Monday, June 27, 2011

Inuyasha Season 5

Due to the long running nature of this show, there WILL be some spoilers in this review and the review to follow related to the last season. Read at your own risk, you have been warned. (Although if you've gotten this far, you probably don't need the warning anymore.)

We're almost there. Just one more season and then we'll be done. And I'm kind of glad (I know I said that last time), because I'm running out of things to say about the show. Since I'm tired of posting links to the other articles I did before this one, you can find all the previous parts to the review in the review list under the tab "Inuyasha." To make sure we're covering our copyright obligations, Inuyasha is produced by Sunrise based on the manga by Rumiko Takahashi and licensed in the United States by Viz Media. The Band of Seven are on the prowl, so stay sharp and keep your eyes peeled.

I stand on what I said before: When almost half the band is dead
should they really be the Band of Seven anymore?
When we last left our heroes, they were just about to catch up to Bankotsu and the remaining Band of Seven members who had just come to a local castle to reclaim Bankotsu's halberd...  aggressively. By the time the nakama got there the band was pouring sake in the courtyard surrounded by bodies if that tells you anything. After a brief skirmish, Naraku's presence is confirmed as one of his demon puppets shows up and the Band of Seven is forced to retreat. Eventually the party follows the clues to an island that is said to house this old mummy of a monk by the name of Sant Hakushin, and then things get really interesting after another fight with Bankotsu when it turns out that a number of items in the shrine seem to be assisting Naraku's helpers. (Now why would a force for good ever do something like that? What could this possibly mean? There's a reason, I assure you.) Thank goodness the side-quest cue seems to have finally emptied out, because we seem to have jumped headlong into a mystery folks! Meanwhile other elements are also moving as Kikyo circles the mountain looking for a place to lay to rest the remains she carries and Sesshomaru continues searching for Naraku. Koga's also one the move and things are starting to heat up.

Thank goodness it doesn't get much further than this.
In spite of all the reasons why Naraku should not be on Mount Hakurei, all the evidence points to the fact that something is going down there. As a result, in order to avoid the demonic party members being purified by the mountain's affects, Sango and Miroku climb the mountain in order to check it out. Meanwhile a number of epic battles take place, starting with Koga nearly getting blasted to pieces by Ginkotsu and Renkotsu. Fortunately for those of us who deny the existence of medieval cyborgs, this results in Ginkotsu self destructing although Koga also takes heavy damage and ends up having to be dragged to safety by Inuyasha. Suikotsu also meets his end at the hands of Kikyo and Sesshomaru, along with some assistance from his better half who refused to allow himself to kill Rin. Renkotsu also tries to get rid of Kagome and Koga while the former is tending to the latter, but only really succeeds at ticking some people off. Meanwhile, Sango and Miroku finally find conclusive evidence that Naraku is actually hiding inside the mountain and this results in some very nice character development where they basically admit that they love each other more than they try to show. Inuyasha finds the need to try and get up there himself, resulting in his demonic aura being purified and forcing him to go back to being human. This is very inconvenient since Jakotsu happens to have followed him into the mountain and...   well, we talked about Jakotsu before I think. (*shivers* Gay guy with ambiguous intentions possibly including rape, it's never explicitly said.) Fortunately for Inuyasha (as well as the audience), Sango and Miroku eventually find Saint Hakushin (who in spite of being mummified is somehow still alive? or undead?) and manage to destroy the barrier before anything too creepy can occur and he mostly just goes blood crazy. Which allows Inuyasha to take Jakotsu out.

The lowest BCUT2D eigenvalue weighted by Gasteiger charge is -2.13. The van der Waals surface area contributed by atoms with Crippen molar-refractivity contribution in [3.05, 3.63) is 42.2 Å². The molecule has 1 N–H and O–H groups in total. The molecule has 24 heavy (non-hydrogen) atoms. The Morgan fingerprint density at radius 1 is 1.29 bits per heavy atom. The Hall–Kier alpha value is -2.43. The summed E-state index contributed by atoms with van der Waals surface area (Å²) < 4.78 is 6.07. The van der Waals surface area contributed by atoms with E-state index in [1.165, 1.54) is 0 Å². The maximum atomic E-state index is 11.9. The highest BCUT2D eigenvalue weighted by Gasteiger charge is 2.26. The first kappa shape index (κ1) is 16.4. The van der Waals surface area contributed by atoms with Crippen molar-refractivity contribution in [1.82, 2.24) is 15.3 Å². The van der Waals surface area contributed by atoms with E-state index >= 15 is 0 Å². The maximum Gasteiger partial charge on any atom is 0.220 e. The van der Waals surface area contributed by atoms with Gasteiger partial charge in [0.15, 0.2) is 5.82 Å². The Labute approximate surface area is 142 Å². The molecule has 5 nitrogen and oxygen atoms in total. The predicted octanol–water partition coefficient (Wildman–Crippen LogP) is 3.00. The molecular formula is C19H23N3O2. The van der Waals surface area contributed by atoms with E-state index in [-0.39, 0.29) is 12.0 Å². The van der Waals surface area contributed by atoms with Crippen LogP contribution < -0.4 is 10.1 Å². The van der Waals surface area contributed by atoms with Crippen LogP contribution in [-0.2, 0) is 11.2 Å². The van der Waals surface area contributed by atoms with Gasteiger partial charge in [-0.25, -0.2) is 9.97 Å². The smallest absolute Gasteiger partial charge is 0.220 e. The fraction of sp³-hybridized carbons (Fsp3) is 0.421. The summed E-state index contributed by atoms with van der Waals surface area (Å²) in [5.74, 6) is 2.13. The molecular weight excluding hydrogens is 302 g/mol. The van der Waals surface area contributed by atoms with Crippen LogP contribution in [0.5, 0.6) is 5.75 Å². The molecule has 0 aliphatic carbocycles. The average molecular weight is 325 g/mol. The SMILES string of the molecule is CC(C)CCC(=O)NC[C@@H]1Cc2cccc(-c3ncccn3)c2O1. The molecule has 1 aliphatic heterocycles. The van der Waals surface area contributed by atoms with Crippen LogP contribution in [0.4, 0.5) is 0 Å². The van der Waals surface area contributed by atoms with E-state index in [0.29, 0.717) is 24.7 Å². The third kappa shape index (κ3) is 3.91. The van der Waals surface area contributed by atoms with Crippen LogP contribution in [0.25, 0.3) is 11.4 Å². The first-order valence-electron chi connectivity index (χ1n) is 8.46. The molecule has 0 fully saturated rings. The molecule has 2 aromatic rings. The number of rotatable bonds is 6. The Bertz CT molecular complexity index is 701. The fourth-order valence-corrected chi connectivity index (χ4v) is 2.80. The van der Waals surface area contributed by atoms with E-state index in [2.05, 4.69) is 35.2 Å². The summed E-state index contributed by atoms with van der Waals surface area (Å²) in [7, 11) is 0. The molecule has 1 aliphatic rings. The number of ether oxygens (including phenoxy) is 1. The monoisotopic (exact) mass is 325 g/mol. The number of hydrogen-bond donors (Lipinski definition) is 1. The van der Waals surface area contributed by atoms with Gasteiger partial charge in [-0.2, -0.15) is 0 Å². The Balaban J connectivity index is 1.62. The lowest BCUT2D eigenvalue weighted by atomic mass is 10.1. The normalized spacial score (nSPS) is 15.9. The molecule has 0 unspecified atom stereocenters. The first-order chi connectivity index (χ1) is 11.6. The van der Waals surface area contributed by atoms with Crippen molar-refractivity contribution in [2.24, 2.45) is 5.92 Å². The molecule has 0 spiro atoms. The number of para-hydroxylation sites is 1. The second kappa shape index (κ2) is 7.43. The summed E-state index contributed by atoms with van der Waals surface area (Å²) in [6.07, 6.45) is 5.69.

Naraku: Ha! You are no match for my tentacles and eyeliner! 
The last two members of the Band of Seven, Renkotsu and Bankotsu are soon dealt with, though Bankotsu is a bit trickier since not only is he a formidable fighter, but he actually got some character development. Granted, if he had known how Inuyasha generally deals with his foes he may have tried a different finishing strategy than giving his halberd a demonic aura. Otherwise the fight might have gone on way longer than it did. Naturally other things are going on right now too. For instance, on the outside, Kikyo sees Kagura fleeing the scene with a small bundle in her arms before figuring out how to finally lay Saint Hakushin to rest, and Miroku and Sango stumble across these nasty clumps of flesh that look like they were used to sculpt something. But where would the show be without the villain finally showing up, and Naraku finally does, sporting an even creepier appearance. To add to the ominous eyeliner, he's now also sporting tentacles and some extra eyeballs. So what's the first thing he does after reforming himself? Solidify his victory by insuring that the entire Nakama is dead? No, that would be the easy thing to do. Instead, he leaves them for dead in the crumbling mountain to attempt to kill Kikyo now that he's separated himself from Onigumo's heart. Thus the first half of the season ends on a real downer as Inuyasha is distracted by her apparent demise (somehow she manages to fall off another cliff. You'd think she'd be afraid of heights by now with all the cliffs she's gone over.).